Gospel Gazette Online
Volume 19 Number 9 September 2017
Page 11

The Pareto Principle

Ed Benesh

Ed BeneshThe Pareto Principle or 80-20 rule applies not just to the workplace, but also to life in general. Essentially, the principle states that 80 percent of the effects can be attributed to 20 percent of the causes. We would say, “Eighty percent of the work to be done is accomplished by twenty percent of the people.” In business the standard rule of sales is that “eighty percent of your sales comes from twenty percent of your clients.” Concerning computers, Microsoft found that by fixing the top 20 percent of reported problems or bugs, eighty percent of the crashes and failures could be eliminated.

We certainly see such things in ministry or works of the church in general. One of the biggest complaints that one often hears in ministry is that “when we have work parties or anything that needs to be done, it’s the same small group that does them.” More often than not, that is true. Though every child of God has an obligation to work, most of that work will be done by the few, perhaps with good reasons or perhaps not.

Yet, I want you to think of this principle in terms of your own life. Essentially what the principle, if indeed we can apply it to an individual’s actions, says is that 80 percent of the actions we may choose or not choose on a daily basis will have little effect. Only twenty percent of these actions will have some sort of affect. There are times when I think that is true. There are times when I feel like I am spinning my wheels, never gaining traction or accomplishing any sort of good. I teach, preach, study, teach, preach, study and then teach and preach some more, and I wonder often, “To what end? What affect does it have?”

It was during one of those moments of discouraged thinking that the Pareto Principle came to mind—well, not so much the principle itself, but the way to beat it. You see, that is what I want to do. I want my actions to count. I don’t like feeling as if my efforts are futile—not even a small portion of them. I want them to be significant 100 percent of the time.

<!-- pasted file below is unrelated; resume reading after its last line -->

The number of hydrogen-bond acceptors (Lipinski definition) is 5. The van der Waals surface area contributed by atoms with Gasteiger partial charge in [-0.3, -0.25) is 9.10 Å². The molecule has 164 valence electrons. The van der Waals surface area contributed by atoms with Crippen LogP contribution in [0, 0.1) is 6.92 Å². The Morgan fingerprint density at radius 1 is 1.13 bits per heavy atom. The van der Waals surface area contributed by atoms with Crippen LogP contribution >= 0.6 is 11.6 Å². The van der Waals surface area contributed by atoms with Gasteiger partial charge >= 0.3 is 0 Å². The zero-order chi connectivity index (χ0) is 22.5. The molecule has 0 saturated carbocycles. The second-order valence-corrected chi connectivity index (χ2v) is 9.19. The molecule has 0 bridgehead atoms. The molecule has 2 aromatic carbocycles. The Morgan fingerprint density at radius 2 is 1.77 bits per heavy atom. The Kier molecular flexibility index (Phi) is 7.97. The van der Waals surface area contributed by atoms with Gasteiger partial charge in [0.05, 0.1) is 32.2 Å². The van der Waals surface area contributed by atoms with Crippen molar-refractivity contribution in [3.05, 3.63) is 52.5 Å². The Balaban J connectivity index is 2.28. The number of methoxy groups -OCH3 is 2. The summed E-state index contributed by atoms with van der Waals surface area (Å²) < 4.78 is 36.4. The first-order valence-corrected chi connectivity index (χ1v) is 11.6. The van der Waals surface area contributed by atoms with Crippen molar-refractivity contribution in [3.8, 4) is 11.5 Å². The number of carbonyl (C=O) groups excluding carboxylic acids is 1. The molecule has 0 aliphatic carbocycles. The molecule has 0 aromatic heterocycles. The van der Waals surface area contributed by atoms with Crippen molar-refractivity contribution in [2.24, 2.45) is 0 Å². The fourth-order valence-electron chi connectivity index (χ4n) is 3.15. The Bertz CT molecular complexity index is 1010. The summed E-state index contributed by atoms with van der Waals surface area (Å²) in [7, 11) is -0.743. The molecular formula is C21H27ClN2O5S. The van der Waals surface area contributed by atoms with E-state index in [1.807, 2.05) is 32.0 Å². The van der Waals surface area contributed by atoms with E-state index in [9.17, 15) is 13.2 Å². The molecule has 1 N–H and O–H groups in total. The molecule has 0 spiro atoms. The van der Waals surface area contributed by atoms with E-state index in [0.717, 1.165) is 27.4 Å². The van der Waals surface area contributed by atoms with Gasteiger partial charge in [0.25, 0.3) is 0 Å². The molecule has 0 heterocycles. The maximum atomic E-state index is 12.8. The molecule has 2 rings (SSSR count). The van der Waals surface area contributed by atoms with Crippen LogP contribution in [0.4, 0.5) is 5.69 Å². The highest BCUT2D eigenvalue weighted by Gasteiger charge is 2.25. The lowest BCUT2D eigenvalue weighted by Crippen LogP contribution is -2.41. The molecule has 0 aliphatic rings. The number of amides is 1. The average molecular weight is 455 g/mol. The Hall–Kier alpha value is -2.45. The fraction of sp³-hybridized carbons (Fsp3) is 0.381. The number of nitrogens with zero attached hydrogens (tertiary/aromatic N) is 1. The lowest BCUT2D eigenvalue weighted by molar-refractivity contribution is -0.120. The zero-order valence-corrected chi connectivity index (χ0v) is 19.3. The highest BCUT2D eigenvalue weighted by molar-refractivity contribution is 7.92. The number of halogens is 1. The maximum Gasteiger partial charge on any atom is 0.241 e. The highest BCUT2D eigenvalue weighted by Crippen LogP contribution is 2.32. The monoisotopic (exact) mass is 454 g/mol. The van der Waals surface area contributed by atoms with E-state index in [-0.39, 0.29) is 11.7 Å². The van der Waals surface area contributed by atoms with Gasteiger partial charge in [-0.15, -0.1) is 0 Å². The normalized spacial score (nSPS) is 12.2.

Of course they can be, but it is going to require from me something beyond what I had given, which, in reality, can be found in a single decision. It will require me to give myself fully to the purposes of God so that every action takes on His spiritual significance, so each action lays up treasure for eternity and so His light fully shines in me. It means I can’t give Him just a percent of my life. I have to give it all. When I reach that point, then I am sure the discouragement will dissipate, fading into nothingness behind the veil of the words, “Well done, thou good and faithful servant.”

All too often, we do not give God our best. We are like the Israelites offering the lame and wounded sheep of the flocks that He gave in abundance. Only twenty percent of what we do in service, worship and life is spiritually fraught with meaning. God wants it all, and until we submit to Him our all, then our spirituality will always be deficient and discouraging.

In this day, what will you decide? I wonder what percent of you will give it your all for Him? Twenty percent? Eighty? God only knows. “Whatever your hand finds to do, do it with your might; for there is no work or device or knowledge or wisdom in the grave where you are going” (Ecclesiastes 9:10 NKJV).


All the World’s a Stage

Cliff Holmes

William Shakespeare wrote, “All the world’s a stage, and all the men and women merely players. They have their exits and their entrances, and one man in his time plays many parts.” If that is true then, how long is our performance? What is our role in the performance? What entrances? What exits? What lies between curtain up and final curtain call?

We appear in the age of love and innocence, born of two people who love each other dearly. We are brought in to a family filled with love and devotion to the idea that we are going to be the wisest, most charming child, grandchild, brother, sister, niece or nephew ever. We learn to walk, talk, eat, dress ourselves and deal with living among siblings or other children. Our family tries to teach us how to be the best person we are capable of being. Education we receive will help us achieve that goal.

As we age a bit, we begin to believe that we can find a better way on our own. We have our own desires and wishes for what we will do with this life we have been given. A dark shadow of temptation comes into focus. We see things, ways and ideas that appear to be enjoyable. Yet, fellow players on this stage may say that it is not so.

We wish to “find” ourselves. We want to make our own way through this performance. This is the age in which we think we know more than others know. This is the age when sin lures us into deep, dark paths from which it may be very difficult to return. Some within one’s circle of family, friends and society see that we are on a dangerous path, and wish to help us avoid the pitfalls.

They are not being mean or judgmental; they just want you to examine our roles in life and act according to the will of the stage director. “Who is He?” you ask. It is God who planned, produced and is now auditioning you for a part in the grand drama that He set in motion even before we were born.

The real question is what kind of performance are we showing day by day? Does God see a well done performance as we have stepped upon this stage? Will He applaud us with a “Well done good and faithful servant” at the final curtain call? That is greater than any earthly award could ever be.

Yes, the fact is that God is the audience. He sees it all. Our concern should be what kind of performance are we giving?


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